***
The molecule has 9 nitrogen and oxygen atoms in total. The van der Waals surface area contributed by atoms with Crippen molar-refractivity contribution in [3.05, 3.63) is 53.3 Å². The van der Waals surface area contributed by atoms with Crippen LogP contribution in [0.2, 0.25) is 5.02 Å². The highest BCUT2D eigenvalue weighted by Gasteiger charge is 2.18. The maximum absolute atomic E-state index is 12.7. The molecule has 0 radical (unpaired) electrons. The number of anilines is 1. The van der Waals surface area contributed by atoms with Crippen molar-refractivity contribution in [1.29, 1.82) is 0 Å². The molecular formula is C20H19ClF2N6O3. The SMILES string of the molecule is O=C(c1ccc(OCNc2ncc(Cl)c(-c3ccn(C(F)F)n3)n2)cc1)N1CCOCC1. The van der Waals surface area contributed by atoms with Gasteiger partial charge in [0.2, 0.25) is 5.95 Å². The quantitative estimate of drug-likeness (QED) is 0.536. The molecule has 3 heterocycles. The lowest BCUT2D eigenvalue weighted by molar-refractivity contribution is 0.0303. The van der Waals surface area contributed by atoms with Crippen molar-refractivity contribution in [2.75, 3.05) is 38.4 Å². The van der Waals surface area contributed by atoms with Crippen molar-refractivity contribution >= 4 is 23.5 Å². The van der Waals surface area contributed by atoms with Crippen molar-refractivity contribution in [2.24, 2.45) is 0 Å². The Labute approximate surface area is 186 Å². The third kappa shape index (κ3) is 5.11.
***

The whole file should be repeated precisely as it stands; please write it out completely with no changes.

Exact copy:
The molecule has 9 nitrogen and oxygen atoms in total. The van der Waals surface area contributed by atoms with Crippen molar-refractivity contribution in [3.05, 3.63) is 53.3 Å². The van der Waals surface area contributed by atoms with Crippen LogP contribution in [0.2, 0.25) is 5.02 Å². The highest BCUT2D eigenvalue weighted by Gasteiger charge is 2.18. The maximum absolute atomic E-state index is 12.7. The molecule has 0 radical (unpaired) electrons. The number of anilines is 1. The van der Waals surface area contributed by atoms with Crippen molar-refractivity contribution in [1.29, 1.82) is 0 Å². The molecular formula is C20H19ClF2N6O3. The SMILES string of the molecule is O=C(c1ccc(OCNc2ncc(Cl)c(-c3ccn(C(F)F)n3)n2)cc1)N1CCOCC1. The van der Waals surface area contributed by atoms with Gasteiger partial charge in [0.2, 0.25) is 5.95 Å². The quantitative estimate of drug-likeness (QED) is 0.536. The molecule has 3 heterocycles. The lowest BCUT2D eigenvalue weighted by molar-refractivity contribution is 0.0303. The van der Waals surface area contributed by atoms with Crippen molar-refractivity contribution in [2.75, 3.05) is 38.4 Å². The van der Waals surface area contributed by atoms with Crippen molar-refractivity contribution >= 4 is 23.5 Å². The van der Waals surface area contributed by atoms with Crippen molar-refractivity contribution in [2.24, 2.45) is 0 Å². The Labute approximate surface area is 186 Å². The third kappa shape index (κ3) is 5.11.